Whether you’ve been tuned into things or not, there’s currently a heated national debate taking place regarding child custody. The November 2014 election cycle saw states like North Dakota vote on equal parenting time, a cause championed by the “Parental Rights Initiative”.
This controversial measure ultimately failed, by what many would consider a landslide margin – 62% versus 38%. Whereas we could easily look the other way regarding this initiative, it’d be wiser to adopt the opposite position: a radical campaign to alter child custody cases is taking place now.
Child custody is evolving all the time. You don’t need to look back far in history to see that child custody was once indivisible, meaning one parent solely held guardianship of their children. Common belief was that only one parent could raise a child, something the 20th century later revisited.
That a child could not have a proper upbringing with split parenting was a presumption difficult to overcome, but it made one thing abundantly clear – presumptions, as pertaining to divorce, are dangerous. Initiatives like what recently occurred in North Dakota and what was traditionally believed about child custody prior to the 20th century are inherently flawed ideas.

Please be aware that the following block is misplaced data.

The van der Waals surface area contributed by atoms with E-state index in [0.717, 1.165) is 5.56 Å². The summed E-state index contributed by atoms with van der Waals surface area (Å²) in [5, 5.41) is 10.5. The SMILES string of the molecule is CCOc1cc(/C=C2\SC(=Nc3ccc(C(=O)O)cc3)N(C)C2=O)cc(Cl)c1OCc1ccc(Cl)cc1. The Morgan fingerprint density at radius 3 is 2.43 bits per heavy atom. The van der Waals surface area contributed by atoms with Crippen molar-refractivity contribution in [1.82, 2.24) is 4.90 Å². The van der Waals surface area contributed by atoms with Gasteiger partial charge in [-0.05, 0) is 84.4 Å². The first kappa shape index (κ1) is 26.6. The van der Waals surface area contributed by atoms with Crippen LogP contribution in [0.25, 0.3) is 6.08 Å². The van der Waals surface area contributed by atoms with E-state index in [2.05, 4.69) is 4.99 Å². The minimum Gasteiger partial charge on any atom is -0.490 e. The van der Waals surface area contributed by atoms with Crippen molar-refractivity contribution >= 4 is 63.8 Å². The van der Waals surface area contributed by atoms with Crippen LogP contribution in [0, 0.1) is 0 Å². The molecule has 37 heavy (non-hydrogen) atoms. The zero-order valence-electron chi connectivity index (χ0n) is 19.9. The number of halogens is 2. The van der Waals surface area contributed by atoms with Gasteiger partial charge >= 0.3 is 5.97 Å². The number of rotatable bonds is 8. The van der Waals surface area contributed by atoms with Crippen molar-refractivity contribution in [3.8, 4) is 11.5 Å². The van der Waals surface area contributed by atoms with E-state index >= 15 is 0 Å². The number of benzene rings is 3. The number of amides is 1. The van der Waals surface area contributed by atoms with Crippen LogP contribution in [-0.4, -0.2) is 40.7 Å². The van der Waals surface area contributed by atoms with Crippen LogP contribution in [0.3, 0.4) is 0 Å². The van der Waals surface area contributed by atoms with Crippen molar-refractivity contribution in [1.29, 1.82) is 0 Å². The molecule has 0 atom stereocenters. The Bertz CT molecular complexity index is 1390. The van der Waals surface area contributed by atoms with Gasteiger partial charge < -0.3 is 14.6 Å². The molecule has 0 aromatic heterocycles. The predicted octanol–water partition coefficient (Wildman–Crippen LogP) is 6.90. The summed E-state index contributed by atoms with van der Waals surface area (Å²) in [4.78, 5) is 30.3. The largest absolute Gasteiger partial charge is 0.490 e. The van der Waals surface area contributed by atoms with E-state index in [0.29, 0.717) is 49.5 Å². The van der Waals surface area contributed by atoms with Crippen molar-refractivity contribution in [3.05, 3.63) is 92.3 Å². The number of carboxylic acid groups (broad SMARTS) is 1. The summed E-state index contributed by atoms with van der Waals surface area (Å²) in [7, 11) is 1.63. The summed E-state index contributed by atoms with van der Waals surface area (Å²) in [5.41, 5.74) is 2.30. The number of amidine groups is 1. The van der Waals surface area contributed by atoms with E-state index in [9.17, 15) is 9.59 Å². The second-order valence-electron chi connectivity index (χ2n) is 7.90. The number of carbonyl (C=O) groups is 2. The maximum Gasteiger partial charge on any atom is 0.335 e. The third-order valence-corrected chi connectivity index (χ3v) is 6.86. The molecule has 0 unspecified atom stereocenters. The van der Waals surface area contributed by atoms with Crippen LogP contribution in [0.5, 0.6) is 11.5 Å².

Who does a 50/50 parenting split really stand to benefit? It’s easy to see how parents are being considered before their children in some of these cases. Any legal presumption concerning equal parenting time puts a child’s welfare secondary to the interests of their parents.
So what’s the solution? Writers from the Washington Post believe it lies in crafting a ‘parenting plan’, a blueprint of sorts of how to allocate parental guidance to address a child’s needs post-divorce. These plans essentially mandate that parents work together in the best interest of their children, something far more constructive than arguing over time sharing.